US Fed Needs More Time to Assess Inflation Data before Shifting Policy Rates

Federal Reserve Chairman Jerome Powell stated yesterday that it will take some time to evaluate the current state of inflation, leading to uncertainty regarding the timing of potential interest rate cuts.

Powell emphasized that they are not in a rush to ease monetary policy and do not expect to lower the policy rate until there is greater confidence that inflation is moving sustainably down towards 2 percent. The Federal Open Market Committee (FOMC) has previously voted to hold benchmark short-term borrowing rates steady, with a need for “greater confidence” before considering cuts. The Fed’s preferred inflation measure, the personal consumption expenditures price index, showed higher rates (2.5% for February) than the 2% target.

Market expectations for FOMC easing this year have been recalibrated as inflation has remained higher than anticipated. Other economic indicators, such as job gains and consumer spending, have also been strong. Powell mentioned that recent data, while higher than expected, have not materially changed the overall picture of solid growth, a strong labor market, and inflation trending towards 2%.

Various Fed officials have echoed a patient approach, with some indicating potential cuts later this year. Powell specified that decisions are made “meeting by meeting,” and cuts are likely at some point in the year. The uncertainty around rate changes has impacted markets, with stocks falling and Treasury yields increasing, although the market stabilized later. Powell also emphasized Fed independence and the institution’s focus on economic analysis free from personal or political bias, reiterating that decisions are made in the best interest of the economy in the medium and longer term.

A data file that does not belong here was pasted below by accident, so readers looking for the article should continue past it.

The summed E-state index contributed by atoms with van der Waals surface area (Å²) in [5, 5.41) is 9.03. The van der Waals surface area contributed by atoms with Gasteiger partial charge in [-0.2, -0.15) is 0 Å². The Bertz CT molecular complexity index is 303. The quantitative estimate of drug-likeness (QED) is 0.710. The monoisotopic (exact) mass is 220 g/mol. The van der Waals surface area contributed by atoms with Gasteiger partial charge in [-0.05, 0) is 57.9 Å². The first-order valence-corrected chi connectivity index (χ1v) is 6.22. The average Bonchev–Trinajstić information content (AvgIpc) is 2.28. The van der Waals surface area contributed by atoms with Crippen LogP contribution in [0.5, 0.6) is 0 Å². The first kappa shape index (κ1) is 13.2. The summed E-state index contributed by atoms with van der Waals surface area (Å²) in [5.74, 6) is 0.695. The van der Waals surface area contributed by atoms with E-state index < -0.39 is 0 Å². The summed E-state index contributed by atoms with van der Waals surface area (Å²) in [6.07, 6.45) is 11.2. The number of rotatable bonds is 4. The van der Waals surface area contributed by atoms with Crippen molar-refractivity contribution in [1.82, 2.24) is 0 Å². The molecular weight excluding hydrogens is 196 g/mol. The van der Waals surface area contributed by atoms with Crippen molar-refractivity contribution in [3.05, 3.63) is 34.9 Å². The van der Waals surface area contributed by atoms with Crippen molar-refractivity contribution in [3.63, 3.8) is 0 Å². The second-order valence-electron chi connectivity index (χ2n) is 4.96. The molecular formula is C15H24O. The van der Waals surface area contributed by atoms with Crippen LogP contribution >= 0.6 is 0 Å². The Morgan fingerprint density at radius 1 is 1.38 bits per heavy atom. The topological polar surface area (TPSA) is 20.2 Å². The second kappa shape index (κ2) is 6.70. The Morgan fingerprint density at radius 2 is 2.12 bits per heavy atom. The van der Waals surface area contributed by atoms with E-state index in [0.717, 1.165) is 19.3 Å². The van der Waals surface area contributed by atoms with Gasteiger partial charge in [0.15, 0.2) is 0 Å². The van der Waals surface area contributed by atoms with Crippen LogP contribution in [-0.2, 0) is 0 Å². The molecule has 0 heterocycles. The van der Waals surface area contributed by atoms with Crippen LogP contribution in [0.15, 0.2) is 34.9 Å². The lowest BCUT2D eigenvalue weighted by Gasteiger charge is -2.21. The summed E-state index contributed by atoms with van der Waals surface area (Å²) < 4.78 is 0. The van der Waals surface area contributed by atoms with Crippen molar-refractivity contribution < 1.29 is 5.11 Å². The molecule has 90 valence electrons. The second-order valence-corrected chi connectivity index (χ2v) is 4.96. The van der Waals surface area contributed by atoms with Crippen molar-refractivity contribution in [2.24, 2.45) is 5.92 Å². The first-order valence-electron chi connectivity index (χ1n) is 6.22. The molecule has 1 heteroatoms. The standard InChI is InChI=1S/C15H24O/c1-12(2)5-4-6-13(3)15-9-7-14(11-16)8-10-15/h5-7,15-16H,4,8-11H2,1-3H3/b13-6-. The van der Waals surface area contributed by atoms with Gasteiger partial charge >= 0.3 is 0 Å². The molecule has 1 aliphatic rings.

Additionally, Powell addressed the concept of “mission creep,” stating that the Fed is not involved in climate policy decisions or financial institutions’ preparations for related events. Powell’s remarks provide insight into the Fed’s cautious approach to policy changes amidst economic strength and persistent inflation levels above the target.